So I waited. I set aside decades of my life to move towards the girl I loved, to open up to her. Seasons. The monkeys that climbed up on the backs of my ancestors to eat bananas moved on the ground now in the age of us young trees. They were building their own caves now. Generations of them passed by around me. Sometimes they entered the woods. Those who were brave enough.
So seasons passed. We crossed equinoxes. The huge rocks that shone in the sky kept moving around. Their gravity pulled at our sap. The fluids inside us rose towards the sky, flowing and then retreating. Time sent out shoots.
I sent her my roots underneath the damp soil, sunrise after sunrise, day after day. I wasn’t as good-looking as I used to be, however. Time had bitten me. My bark had been carved with rains and winds, my face worn out, my visage cut. There were cuts on my face. Various flesh-hominoids had come and carved strange marks on my back. I couldn’t make head or tail of these mysterious, archaic signs, despite all my tree wisdom. These mystical motifs must have been spells from the strange rituals of these monkeys:
“KING OF THE WORLD”
“ROCK ’N’ ROLL”
The cultures of the flesh have always fascinated me. I have been listening to them for decades. Trying to learn what I can. Their music, their lives. But that day, I stopped trying to understand them. They weren’t important that day. I was happy. I had finally reached out to my beloved after all those seasons. She would undoubtedly love me. I was a young, strong tree. Who else would this girl love? I finally approached the girl I loved, who knows after how many flesh lives. I was ready to open up to her.
So one day I approached her.
So one day I opened up to her.
I sent forth my branches. My flowers budded towards her. I gave her delightful bouquets with my own hands. Like lovers caressing each other with their feet under the table, I touched her roots with my roots under the ground. I opened up to her. I whispered to her from among my leaves. I whispered to her my love messages with the wind. I sent her sparrows as my envoys. They carried my whispers of love to her.
“I want to pollinate you,” I said to her.
“You are so beautiful. You are fresh and filled with the water of life. In the September rains, you look like a green, splendid ballerina dancing in the wind with her arms spread out. I love you. I want you to have my flowers. I want to be the father of your buds. I want to pollinate you. I want to send my pollens to your flowers. I want to photosynthesize with you on hot summer noons. I want us to sip the orange cocktail of the sun while we are sunbathing. I want us to rock to and fro to the music of the Westerly that echoes in the bowl of the sky, as we watch the constellations, and when we are through with life, I want us to drop to the ground together and roll. I want us to rock together and roll together to the rock ‘n’ roll song that is life.”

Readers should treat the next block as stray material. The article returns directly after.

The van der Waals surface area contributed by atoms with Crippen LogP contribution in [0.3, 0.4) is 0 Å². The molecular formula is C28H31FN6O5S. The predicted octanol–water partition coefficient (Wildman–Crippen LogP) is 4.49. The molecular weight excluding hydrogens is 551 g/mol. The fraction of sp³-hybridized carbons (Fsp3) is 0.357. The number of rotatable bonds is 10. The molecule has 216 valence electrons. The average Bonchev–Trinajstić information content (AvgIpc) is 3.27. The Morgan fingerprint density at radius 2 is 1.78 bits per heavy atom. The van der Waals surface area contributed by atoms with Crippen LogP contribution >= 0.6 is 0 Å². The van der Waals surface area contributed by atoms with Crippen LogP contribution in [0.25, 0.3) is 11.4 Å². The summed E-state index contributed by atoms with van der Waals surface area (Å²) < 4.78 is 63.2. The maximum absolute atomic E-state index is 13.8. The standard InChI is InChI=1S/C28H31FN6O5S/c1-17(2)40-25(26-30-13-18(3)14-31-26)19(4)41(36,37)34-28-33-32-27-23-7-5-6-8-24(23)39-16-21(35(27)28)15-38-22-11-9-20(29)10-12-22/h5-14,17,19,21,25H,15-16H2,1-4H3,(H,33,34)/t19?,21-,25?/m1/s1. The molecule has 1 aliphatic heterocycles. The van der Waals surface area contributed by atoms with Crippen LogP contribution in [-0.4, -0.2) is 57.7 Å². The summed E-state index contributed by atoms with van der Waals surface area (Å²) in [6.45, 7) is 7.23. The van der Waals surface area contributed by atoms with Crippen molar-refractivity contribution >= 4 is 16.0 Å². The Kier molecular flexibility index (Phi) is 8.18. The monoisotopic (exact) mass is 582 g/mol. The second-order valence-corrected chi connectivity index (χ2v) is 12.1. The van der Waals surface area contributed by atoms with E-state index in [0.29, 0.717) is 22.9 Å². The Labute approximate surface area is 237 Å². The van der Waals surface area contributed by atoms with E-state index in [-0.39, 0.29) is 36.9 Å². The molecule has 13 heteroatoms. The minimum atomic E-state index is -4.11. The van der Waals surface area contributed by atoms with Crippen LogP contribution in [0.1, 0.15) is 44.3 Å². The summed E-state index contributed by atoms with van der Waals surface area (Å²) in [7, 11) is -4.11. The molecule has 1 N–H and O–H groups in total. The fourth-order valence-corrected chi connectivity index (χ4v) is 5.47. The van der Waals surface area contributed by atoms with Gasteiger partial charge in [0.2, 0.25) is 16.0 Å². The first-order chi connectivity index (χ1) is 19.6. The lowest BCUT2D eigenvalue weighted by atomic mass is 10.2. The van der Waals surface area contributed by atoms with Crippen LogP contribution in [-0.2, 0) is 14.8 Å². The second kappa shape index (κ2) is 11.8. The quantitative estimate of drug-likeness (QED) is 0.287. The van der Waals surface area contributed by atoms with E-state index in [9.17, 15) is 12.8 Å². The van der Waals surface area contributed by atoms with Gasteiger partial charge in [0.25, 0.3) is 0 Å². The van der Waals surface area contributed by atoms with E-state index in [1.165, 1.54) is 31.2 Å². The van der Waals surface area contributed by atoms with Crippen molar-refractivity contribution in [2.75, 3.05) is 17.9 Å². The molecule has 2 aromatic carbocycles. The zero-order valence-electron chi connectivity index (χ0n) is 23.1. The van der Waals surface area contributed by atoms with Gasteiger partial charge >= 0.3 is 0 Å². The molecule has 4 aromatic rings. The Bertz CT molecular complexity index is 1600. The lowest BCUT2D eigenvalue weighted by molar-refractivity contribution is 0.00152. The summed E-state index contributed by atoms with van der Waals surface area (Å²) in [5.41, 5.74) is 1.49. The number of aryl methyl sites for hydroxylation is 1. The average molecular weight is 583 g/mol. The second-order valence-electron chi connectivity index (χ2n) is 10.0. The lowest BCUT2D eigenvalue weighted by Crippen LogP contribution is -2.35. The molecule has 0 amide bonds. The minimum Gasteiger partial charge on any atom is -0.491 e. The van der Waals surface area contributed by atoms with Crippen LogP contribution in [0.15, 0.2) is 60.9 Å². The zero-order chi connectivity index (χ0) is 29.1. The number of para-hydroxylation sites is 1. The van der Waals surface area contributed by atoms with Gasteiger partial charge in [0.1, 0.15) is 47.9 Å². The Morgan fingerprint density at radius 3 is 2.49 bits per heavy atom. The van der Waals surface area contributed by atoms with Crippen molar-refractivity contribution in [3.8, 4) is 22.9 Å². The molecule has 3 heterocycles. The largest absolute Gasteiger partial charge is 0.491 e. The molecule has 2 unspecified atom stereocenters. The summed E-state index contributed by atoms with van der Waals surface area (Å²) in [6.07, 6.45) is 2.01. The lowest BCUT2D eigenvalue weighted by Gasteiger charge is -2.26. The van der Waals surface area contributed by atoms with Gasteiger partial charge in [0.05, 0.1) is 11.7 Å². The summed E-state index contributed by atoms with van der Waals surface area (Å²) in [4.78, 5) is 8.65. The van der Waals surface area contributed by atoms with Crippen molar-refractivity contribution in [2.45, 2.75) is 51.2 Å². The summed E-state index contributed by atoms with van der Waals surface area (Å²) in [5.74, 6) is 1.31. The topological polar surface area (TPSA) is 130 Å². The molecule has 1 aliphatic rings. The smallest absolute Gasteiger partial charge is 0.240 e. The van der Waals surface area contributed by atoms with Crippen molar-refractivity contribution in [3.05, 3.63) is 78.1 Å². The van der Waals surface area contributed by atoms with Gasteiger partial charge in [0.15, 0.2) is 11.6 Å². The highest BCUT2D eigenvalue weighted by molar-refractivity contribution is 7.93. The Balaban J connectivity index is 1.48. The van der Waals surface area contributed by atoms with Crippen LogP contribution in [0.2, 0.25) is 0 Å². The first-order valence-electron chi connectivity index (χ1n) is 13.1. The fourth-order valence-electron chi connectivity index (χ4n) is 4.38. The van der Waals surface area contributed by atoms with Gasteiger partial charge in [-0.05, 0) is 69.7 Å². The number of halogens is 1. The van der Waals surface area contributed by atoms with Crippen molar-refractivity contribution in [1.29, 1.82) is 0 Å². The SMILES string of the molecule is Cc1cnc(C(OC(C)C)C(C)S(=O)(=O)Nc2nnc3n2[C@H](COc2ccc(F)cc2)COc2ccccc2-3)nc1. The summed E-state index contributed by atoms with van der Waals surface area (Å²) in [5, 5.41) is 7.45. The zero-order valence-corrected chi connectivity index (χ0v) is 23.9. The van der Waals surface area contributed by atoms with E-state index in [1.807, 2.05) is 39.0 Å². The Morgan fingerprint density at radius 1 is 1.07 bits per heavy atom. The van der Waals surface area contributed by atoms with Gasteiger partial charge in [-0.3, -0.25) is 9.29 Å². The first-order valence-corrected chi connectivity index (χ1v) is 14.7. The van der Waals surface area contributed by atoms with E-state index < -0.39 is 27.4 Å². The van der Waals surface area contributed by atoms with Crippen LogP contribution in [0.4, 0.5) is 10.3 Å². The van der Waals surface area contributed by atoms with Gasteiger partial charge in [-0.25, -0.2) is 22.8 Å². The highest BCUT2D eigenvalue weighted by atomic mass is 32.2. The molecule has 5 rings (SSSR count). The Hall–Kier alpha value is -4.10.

I wait for her answer, trembling ever so lightly with excitement and the wind. Smiling.
Suddenly, she turns away from me. She pulls her roots away.
I’ve lost her. Why did it happen this way? Where did I go wrong? I did nothing, except for opening up my fibers to her. I shared with her my deepest, most sensitive filaments. Was that wrong? Isn’t that how you approach girls?
Maybe she didn’t get the rock ‘n’ roll? But wasn’t she dancing to the music of the wind when I first saw her? Is she snubbing me now because I have been too exposed to the culture and music of the flesh. Why doesn’t she understand me?
Or is there someone else she likes? Did she wave to me just to spite him? One of those monkeys who had carved strange motifs on my back once said to another:
“Girls are like monkeys – as soon as they see another branch to grab, they drop the one they hold.”
Is that it? I had reached out to her with all my branches. I had given her flowers. She took none of them.
News of my epic fail is spreading around rapidly.